I’ve tried the new moon tilted in the air
Above a hazy tree-and-farmhouse cluster
As you might try a jewel in your hair.
I’ve tried it fine with little breadth of luster,
Alone, or in one ornament combining
With one first-water star almost as shining.

I put it shining anywhere I please.
By walking slowly on some evening later,
I’ve pulled it from a crate of crooked trees,
And brought it over glossy water, greater,
And dropped it in, and seen the image wallow,
The color run, all sorts of wonder follow.

Analysis, meaning and summary of Robert Frost's poem The Freedom of the Moon


  1. Tom says:

    The sixth line has two typos. It should read as follows:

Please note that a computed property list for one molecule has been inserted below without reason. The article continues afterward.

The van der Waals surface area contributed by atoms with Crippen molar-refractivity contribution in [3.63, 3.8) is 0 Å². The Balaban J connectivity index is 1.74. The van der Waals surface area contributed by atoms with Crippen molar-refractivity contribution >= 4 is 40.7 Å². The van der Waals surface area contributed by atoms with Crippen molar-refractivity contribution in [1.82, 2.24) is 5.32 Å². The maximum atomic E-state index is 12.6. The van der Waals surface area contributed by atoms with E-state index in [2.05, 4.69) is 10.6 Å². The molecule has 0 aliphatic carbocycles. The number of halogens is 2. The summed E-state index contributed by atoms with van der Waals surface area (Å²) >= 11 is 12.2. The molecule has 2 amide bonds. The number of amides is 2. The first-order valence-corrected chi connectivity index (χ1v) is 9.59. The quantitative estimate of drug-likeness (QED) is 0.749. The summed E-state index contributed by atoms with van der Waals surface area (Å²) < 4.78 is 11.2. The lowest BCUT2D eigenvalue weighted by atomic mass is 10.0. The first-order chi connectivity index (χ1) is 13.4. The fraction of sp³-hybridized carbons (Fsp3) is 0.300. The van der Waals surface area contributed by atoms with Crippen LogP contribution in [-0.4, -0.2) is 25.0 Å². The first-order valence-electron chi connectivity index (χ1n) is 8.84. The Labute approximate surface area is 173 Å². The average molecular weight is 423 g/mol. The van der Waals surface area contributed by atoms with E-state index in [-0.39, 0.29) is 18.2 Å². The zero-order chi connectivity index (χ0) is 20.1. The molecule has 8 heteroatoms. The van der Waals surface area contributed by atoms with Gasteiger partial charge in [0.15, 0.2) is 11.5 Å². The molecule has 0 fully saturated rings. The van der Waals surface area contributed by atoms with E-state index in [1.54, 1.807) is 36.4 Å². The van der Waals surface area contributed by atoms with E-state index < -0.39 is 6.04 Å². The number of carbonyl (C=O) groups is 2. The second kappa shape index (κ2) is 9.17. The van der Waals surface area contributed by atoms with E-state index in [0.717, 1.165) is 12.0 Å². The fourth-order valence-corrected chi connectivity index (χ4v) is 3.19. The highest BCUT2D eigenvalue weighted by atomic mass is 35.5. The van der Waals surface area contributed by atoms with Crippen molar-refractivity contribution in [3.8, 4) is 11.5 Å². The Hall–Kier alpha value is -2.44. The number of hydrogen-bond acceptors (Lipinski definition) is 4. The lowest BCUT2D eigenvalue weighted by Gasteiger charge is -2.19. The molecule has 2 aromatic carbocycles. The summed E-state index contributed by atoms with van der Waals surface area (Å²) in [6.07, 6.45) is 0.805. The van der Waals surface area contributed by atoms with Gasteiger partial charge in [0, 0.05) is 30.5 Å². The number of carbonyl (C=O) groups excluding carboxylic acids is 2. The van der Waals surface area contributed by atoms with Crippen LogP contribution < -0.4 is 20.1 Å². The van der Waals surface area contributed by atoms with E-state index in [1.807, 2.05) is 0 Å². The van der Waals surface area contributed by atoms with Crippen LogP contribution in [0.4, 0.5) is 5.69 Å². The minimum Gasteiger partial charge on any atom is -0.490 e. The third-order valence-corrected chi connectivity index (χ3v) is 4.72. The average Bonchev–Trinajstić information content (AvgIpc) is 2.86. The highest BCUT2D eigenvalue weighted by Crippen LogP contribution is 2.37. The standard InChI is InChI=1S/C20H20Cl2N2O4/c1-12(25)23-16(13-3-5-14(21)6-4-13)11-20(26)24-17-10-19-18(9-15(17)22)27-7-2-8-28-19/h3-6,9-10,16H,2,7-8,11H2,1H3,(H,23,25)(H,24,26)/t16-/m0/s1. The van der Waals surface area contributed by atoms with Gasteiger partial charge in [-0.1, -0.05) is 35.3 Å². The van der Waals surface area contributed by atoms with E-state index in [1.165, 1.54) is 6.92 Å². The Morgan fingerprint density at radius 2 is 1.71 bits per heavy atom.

With one first-water star almost as shining.

  2. William Louis-Dreyfus says:

    Last line, first stanza should read “one first water star almost shining” (NOT start)

  3. Christopher says:

    Surely it should be “first-water star” not “first-water start,” no?
    The phrase “first-water” is from gemology, where it is used to characterize the quality of a diamond. So here, Frost must be referring to the gem-like brilliance of a star – “start” must be a typo…..but it
    seems to have been replicated everywhere on the web….

  4. Anthony says:

    I think the moon sybolizes hope. It seems that the speaker uses the moon, when he wants to feel better about himself.

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